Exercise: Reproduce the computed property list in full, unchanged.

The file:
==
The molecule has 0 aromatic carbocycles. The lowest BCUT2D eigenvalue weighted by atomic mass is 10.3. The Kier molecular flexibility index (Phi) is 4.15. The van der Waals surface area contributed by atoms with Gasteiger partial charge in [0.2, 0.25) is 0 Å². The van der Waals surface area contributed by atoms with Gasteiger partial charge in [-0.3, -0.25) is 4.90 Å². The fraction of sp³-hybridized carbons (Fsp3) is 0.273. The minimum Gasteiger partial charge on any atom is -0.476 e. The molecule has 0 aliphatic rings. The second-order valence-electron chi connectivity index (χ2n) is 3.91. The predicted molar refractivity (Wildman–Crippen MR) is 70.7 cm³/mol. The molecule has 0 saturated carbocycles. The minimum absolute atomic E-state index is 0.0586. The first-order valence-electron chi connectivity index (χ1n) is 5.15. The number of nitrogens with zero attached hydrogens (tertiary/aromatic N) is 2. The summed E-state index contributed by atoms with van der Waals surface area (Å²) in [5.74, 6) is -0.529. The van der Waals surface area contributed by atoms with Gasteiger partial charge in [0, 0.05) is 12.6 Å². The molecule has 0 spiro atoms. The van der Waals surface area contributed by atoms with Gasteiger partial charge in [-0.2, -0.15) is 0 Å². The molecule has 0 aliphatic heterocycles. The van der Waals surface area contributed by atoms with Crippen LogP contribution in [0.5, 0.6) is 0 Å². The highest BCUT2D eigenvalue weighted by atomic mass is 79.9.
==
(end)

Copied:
The molecule has 0 aromatic carbocycles. The lowest BCUT2D eigenvalue weighted by atomic mass is 10.3. The Kier molecular flexibility index (Phi) is 4.15. The van der Waals surface area contributed by atoms with Gasteiger partial charge in [0.2, 0.25) is 0 Å². The van der Waals surface area contributed by atoms with Gasteiger partial charge in [-0.3, -0.25) is 4.90 Å². The fraction of sp³-hybridized carbons (Fsp3) is 0.273. The minimum Gasteiger partial charge on any atom is -0.476 e. The molecule has 0 aliphatic rings. The second-order valence-electron chi connectivity index (χ2n) is 3.91. The predicted molar refractivity (Wildman–Crippen MR) is 70.7 cm³/mol. The molecule has 0 saturated carbocycles. The minimum absolute atomic E-state index is 0.0586. The first-order valence-electron chi connectivity index (χ1n) is 5.15. The number of nitrogens with zero attached hydrogens (tertiary/aromatic N) is 2. The summed E-state index contributed by atoms with van der Waals surface area (Å²) in [5.74, 6) is -0.529. The van der Waals surface area contributed by atoms with Gasteiger partial charge in [0, 0.05) is 12.6 Å². The molecule has 0 spiro atoms. The van der Waals surface area contributed by atoms with Gasteiger partial charge in [-0.2, -0.15) is 0 Å². The molecule has 0 aliphatic heterocycles. The van der Waals surface area contributed by atoms with Crippen LogP contribution in [0.5, 0.6) is 0 Å². The highest BCUT2D eigenvalue weighted by atomic mass is 79.9.